Last week, 500 faith leaders came to Standing Rock from around the country to show solidarity with the Indigenous movement opposing the Dakota Access Pipeline. Prayer ushered us in to the sacred fire at Oceti Sakowin camp. A woman holding a silver pitcher stood at the front of a small group of people who were singing a song of praise for water. We lined up, as if for communion, cupping our left hands to receive the cool, clean water (because, as the prayer leader explained, the left hand is closest to the heart). “Drink it,” she urged each of us in turn. This moment of prayer reminded me: the ordinary act of drinking water is a sacred act, because #waterislife.
Grounded in prayer, we did what we were there to do. In the presence of the elders of the Standing Rock Nation, we repudiated the Doctrine of Discovery. The Doctrine of Discovery originated as a set of papal declarations in the 1400s. It was enshrined in US law in the 1800s.
This doctrine provided the justification for white Christians to take the lands and resources of native people, to kill those who resisted, to outlaw native culture and religion, to kidnap native children and force them into boarding schools that proclaimed the mission, “kill the Indian, save the man.” We turned over copies of the Doctrine of Discovery to tribal elders so that they could destroy them. As the papers went up in flames, we sang our agreement: Amen, amen, amen.
As we left the camp, we again paused for prayer, bathing body and spirit in the cleansing of burning sage. We walked along the road to the bridge where, recently, the response to water protectors peacefully standing their ground has grown more and more violent and militarized. The sun warmed the hills and the land and water prayed with us. After many songs and speeches and an hour-long ritual of sharing the peace with each other, we sat down on the hillside to eat bag lunches. That afternoon, Jen and I returned to camp to spend a couple of hours in “Grandma’s Kitchen” washing dishes. At one point, a young man came into the tent, grabbed a canning jar, and lit some sage on the metal lid. Once again, we were in prayer, stopping momentarily to cleanse and center ourselves.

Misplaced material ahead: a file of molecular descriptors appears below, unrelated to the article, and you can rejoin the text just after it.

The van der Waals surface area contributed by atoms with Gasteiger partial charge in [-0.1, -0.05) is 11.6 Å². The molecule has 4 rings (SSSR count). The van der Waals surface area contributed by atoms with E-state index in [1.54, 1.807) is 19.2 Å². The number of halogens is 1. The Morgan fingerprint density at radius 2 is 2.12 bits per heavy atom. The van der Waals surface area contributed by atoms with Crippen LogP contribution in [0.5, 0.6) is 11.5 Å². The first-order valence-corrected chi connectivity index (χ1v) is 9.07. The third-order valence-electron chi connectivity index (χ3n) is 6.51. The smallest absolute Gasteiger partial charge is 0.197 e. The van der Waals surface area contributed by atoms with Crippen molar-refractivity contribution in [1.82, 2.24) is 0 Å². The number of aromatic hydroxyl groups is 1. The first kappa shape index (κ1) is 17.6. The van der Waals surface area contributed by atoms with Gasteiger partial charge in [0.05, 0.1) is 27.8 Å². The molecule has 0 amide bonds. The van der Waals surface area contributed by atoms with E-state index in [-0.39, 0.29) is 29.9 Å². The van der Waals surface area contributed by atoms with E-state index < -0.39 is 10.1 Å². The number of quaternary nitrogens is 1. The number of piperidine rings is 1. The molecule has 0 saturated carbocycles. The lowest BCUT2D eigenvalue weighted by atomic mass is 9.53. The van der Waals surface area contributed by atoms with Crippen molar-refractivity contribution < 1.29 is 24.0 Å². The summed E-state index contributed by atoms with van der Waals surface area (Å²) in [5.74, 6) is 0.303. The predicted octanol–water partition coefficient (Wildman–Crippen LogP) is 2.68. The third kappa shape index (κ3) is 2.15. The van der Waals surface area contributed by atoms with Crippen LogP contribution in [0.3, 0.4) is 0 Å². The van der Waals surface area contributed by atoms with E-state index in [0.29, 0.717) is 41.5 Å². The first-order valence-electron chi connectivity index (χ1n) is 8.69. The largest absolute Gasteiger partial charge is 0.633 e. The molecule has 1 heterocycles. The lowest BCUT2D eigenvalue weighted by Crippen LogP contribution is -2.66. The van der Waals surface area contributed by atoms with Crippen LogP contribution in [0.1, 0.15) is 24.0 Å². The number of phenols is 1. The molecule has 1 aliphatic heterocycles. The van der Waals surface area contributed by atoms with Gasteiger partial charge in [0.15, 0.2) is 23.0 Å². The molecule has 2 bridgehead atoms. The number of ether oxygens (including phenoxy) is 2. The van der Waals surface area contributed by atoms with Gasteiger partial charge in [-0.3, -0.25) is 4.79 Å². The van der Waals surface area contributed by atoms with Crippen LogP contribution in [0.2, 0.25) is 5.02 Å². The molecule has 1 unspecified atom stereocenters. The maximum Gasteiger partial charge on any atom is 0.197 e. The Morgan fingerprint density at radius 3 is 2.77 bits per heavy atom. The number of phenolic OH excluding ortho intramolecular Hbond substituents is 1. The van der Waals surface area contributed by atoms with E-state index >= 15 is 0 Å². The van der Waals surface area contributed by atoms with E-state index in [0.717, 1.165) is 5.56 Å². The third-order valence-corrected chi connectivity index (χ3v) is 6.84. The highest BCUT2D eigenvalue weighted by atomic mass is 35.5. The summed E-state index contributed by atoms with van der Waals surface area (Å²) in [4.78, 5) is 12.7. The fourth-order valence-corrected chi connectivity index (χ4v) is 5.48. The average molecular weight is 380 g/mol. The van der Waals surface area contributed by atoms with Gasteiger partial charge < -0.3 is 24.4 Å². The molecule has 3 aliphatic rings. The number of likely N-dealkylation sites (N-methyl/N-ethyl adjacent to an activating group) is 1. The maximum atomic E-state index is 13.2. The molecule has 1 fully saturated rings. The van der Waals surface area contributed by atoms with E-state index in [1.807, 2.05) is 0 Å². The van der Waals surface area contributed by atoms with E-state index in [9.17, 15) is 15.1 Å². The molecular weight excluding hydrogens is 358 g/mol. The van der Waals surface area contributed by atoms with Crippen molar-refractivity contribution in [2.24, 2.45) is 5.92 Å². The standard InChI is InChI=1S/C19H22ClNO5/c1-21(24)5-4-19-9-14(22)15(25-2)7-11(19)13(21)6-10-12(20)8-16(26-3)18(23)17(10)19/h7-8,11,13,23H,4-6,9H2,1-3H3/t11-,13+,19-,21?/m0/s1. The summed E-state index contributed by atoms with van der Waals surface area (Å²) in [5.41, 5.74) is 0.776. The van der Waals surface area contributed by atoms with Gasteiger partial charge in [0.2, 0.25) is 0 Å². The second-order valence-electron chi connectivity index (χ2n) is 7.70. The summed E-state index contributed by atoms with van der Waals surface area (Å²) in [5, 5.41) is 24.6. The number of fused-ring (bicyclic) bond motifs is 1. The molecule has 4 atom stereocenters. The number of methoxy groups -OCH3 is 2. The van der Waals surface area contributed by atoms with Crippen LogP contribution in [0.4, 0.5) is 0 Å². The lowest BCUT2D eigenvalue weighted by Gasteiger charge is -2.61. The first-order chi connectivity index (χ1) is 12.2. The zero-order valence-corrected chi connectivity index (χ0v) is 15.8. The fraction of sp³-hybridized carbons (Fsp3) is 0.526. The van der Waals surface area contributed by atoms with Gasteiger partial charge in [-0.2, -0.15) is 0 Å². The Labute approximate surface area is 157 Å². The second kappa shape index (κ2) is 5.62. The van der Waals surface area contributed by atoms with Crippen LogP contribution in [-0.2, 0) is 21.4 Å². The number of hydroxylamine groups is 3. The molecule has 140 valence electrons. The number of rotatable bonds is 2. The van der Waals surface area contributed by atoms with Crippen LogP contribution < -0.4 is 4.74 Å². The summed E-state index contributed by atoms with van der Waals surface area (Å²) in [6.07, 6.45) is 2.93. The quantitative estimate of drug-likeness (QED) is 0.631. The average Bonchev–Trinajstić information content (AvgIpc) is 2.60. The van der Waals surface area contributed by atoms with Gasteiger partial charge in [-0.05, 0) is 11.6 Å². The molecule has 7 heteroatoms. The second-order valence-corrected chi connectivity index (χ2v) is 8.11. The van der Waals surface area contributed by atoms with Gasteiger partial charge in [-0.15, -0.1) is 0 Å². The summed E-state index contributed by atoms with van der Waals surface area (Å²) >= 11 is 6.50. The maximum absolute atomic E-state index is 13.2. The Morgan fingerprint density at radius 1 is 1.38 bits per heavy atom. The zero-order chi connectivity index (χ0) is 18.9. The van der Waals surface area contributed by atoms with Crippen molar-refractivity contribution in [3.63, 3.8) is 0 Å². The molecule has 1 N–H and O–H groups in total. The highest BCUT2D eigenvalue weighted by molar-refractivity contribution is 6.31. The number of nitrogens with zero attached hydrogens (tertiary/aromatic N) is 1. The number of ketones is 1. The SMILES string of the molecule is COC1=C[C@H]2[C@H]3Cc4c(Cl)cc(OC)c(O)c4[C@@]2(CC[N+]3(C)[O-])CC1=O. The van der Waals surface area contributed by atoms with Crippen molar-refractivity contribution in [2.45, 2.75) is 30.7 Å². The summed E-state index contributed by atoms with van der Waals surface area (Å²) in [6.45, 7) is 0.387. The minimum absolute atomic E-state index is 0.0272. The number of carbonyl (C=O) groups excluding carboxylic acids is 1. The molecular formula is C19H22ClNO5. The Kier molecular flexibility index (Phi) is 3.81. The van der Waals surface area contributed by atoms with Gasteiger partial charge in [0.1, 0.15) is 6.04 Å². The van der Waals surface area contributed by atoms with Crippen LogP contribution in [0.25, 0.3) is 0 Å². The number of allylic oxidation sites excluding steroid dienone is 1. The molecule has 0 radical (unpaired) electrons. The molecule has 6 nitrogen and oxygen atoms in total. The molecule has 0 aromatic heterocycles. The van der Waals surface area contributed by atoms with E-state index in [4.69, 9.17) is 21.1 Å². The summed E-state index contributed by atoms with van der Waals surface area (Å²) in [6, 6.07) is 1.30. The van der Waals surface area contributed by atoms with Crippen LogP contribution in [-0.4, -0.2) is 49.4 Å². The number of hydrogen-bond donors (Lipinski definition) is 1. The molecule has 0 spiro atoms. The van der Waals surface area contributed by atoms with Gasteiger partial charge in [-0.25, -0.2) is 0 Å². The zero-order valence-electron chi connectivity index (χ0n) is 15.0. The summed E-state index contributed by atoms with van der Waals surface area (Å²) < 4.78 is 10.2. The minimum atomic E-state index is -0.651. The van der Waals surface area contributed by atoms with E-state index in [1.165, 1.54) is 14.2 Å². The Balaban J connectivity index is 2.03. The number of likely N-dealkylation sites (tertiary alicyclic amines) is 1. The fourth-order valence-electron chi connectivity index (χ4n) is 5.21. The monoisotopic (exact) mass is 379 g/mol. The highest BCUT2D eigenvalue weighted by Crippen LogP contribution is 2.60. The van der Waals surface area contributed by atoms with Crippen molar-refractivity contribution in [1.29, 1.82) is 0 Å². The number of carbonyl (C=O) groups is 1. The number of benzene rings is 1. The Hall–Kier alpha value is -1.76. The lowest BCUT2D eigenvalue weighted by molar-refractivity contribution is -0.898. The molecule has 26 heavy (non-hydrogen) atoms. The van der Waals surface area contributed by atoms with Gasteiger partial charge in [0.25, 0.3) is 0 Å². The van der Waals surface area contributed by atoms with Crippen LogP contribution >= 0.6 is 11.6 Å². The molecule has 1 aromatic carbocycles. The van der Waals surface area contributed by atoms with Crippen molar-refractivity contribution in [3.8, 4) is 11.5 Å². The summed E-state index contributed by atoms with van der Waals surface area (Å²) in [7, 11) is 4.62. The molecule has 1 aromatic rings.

I was at Standing Rock for one day. There’s so much I don’t know. But there is one thing I learned. The media and law enforcement characterize this movement opposing the pipeline as violent and dangerous. But nothing could be further from the truth. The essence of Standing Rock is prayer. Oceti Sakowin is a community that is continuously in prayer. Water protectors are a prayerful people, standing with intentionality on holy ground, wading, reverently, through the waters of life. As colonialism once again seeks to steal land, pollute water and destroy all that is sacred to a people, they resist with prayer, drawing upon the strength of their ancestors.
I’ve been reflecting on the fact, since then, that sustained resistance is not something that is programmed into those of us who are part of the dominant white culture, since the world has been arranged to our benefit. And yet, we too have ancestors in faith who can teach us to be resilient in our resistance. Joseph, the favored son, with the robe and the dreams to prove it, was thrown into a waterless pit and sold into slavery by his jealous brothers. In the home of the Egyptian official Potiphar, Joseph rose to a position of influence and responsibility. It’s a long story, but the plan of Potiphar’s wife to seduce Joseph went terribly wrong and ended in her falsely accusing him of sexual assault. For today, our story pauses with Joseph in prison. But, as we’ll hear next week, Joseph was a fighter. He became a trusted leader first in the prison and then in Pharaoh’s own court. Eventually, through his gift of interpreting dreams, he saved much of the world, including his own family, from starving to death in a time of famine.